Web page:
Big Bear, CA, Sept. 6, 2014 – Wild animals are a fairly common sight in the Big Bear Valley and surrounding mountains. Squirrels, chipmunks, raccoons, and even coyotes are seen every day. There are other animals that we share our home with that we are rarely lucky enough to see.

Big Bear was named after the huge Grizzly Bears that roamed the valley in the 1800s. The Serrano Indians lived in harmony with the mighty Grizzly and thought of these animals as grandfathers. Sadly, by the turn of the century, the miners, loggers, and cattle ranchers who came to the San Bernardino mountains had killed the last of the Grizzlies. However, years later the smaller, less aggressive Black Bear was introduced into the mountains and can be seen quite frequently raiding trash cans and bird feeders.

Some of the more secretive animals include the Bobcat and the Mountain Lion or Cougar. Both cats are very shy and will avoid confrontations with humans if at all possible. The Bobcat is the smaller of the two weighing about 20 pounds whereas the Mountain Lion can reach more than 8 feet in length and weigh more than 160 pounds.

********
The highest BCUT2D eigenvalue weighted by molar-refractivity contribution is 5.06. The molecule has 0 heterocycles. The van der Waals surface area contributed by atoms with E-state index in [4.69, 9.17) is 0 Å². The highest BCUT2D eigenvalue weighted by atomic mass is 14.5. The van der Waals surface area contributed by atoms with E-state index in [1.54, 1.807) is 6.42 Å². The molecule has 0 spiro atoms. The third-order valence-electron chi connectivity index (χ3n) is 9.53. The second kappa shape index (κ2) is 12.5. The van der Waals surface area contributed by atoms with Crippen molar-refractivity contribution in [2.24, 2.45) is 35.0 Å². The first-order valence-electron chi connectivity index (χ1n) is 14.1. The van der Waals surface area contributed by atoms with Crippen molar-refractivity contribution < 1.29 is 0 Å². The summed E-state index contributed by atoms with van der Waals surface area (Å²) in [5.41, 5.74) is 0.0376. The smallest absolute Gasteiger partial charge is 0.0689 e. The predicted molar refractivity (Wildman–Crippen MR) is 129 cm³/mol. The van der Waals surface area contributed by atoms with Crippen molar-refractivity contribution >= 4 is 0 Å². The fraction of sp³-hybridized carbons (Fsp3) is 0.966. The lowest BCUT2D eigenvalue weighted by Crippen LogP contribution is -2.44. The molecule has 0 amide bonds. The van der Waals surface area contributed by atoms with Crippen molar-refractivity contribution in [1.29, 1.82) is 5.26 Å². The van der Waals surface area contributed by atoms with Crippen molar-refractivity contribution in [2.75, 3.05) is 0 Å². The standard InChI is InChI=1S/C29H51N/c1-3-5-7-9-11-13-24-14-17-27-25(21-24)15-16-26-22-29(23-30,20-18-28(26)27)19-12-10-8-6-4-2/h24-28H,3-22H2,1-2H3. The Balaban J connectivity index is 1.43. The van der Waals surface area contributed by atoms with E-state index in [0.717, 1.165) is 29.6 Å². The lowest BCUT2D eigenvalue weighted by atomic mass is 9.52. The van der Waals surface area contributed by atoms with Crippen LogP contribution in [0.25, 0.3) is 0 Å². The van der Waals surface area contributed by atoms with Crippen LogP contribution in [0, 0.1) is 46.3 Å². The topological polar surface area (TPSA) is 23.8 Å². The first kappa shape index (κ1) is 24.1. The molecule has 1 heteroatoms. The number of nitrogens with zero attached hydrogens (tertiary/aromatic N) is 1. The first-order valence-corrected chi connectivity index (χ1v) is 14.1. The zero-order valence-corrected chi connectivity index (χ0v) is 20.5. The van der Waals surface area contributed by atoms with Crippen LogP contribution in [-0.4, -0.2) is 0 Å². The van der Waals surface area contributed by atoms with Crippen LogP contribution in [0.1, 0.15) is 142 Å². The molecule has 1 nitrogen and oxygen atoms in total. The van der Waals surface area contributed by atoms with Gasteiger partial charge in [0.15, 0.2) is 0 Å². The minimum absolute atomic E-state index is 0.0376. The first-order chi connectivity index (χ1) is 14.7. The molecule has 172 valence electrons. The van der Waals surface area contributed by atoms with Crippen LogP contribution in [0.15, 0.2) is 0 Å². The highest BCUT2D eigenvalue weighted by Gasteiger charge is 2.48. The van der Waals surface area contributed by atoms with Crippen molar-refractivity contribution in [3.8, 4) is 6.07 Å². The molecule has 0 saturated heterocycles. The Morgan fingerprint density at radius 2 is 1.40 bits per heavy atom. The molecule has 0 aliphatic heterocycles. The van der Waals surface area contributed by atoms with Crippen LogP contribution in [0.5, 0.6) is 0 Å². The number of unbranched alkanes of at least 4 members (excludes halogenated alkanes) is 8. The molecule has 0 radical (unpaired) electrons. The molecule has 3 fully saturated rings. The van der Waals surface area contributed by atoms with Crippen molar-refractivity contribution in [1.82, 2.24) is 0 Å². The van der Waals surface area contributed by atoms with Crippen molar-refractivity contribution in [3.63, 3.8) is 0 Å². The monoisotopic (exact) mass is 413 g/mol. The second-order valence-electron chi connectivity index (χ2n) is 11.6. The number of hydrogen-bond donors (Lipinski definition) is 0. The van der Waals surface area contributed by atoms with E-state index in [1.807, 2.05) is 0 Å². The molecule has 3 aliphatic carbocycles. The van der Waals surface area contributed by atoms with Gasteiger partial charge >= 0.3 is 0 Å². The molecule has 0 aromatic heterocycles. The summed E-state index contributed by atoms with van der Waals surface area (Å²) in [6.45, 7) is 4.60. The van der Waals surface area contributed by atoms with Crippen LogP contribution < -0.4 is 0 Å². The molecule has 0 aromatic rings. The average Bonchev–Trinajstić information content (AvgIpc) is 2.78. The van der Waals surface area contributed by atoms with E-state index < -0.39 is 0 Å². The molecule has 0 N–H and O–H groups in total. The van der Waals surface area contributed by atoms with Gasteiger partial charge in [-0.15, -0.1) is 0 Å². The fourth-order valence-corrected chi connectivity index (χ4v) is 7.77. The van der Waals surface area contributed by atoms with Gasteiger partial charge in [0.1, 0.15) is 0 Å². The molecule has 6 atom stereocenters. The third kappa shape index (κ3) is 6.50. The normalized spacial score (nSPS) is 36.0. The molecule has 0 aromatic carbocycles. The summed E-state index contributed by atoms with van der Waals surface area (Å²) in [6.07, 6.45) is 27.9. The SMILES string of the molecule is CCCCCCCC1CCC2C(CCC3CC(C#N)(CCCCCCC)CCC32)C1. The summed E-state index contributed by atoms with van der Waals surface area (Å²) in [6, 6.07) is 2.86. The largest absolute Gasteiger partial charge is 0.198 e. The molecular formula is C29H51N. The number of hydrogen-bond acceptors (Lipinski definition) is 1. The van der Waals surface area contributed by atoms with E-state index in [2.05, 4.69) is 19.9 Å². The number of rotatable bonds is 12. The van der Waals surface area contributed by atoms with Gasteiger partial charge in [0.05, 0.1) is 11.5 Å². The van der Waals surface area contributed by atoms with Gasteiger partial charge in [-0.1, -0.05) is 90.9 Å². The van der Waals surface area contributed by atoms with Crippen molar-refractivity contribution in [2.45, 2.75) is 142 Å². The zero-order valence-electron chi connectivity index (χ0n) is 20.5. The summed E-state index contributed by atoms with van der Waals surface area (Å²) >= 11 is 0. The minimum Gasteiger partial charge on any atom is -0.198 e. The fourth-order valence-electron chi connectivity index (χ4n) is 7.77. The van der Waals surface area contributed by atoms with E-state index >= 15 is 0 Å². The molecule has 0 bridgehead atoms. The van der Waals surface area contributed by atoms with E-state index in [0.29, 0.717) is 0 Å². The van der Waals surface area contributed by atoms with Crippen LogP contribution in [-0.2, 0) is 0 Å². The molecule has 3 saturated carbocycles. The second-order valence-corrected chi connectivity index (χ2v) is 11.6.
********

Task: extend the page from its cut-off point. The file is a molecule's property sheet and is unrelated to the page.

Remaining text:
One of the most commonly seen and heard residents of Big Bear is the Coyote, but within the dog family we also have the Gray Fox. Foxes live in family groups while their pups are growing, but otherwise live alone or in pairs. They also hunt mostly at night which is why they’re rarely seen.

When you’re driving our mountain roads, especially at night, keep your eyes out for Mule Deer. These beautiful animals can be 6 feet in length and 3 and a half feet tall at the shoulders and are known for their large, furry ears similar to those of a mule. If you’re extremely lucky, you may even catch a glimpse of a Big Horn Sheep, which can sometimes be seen jumping from rock to rock as you travel between Big Bear and Lucerne.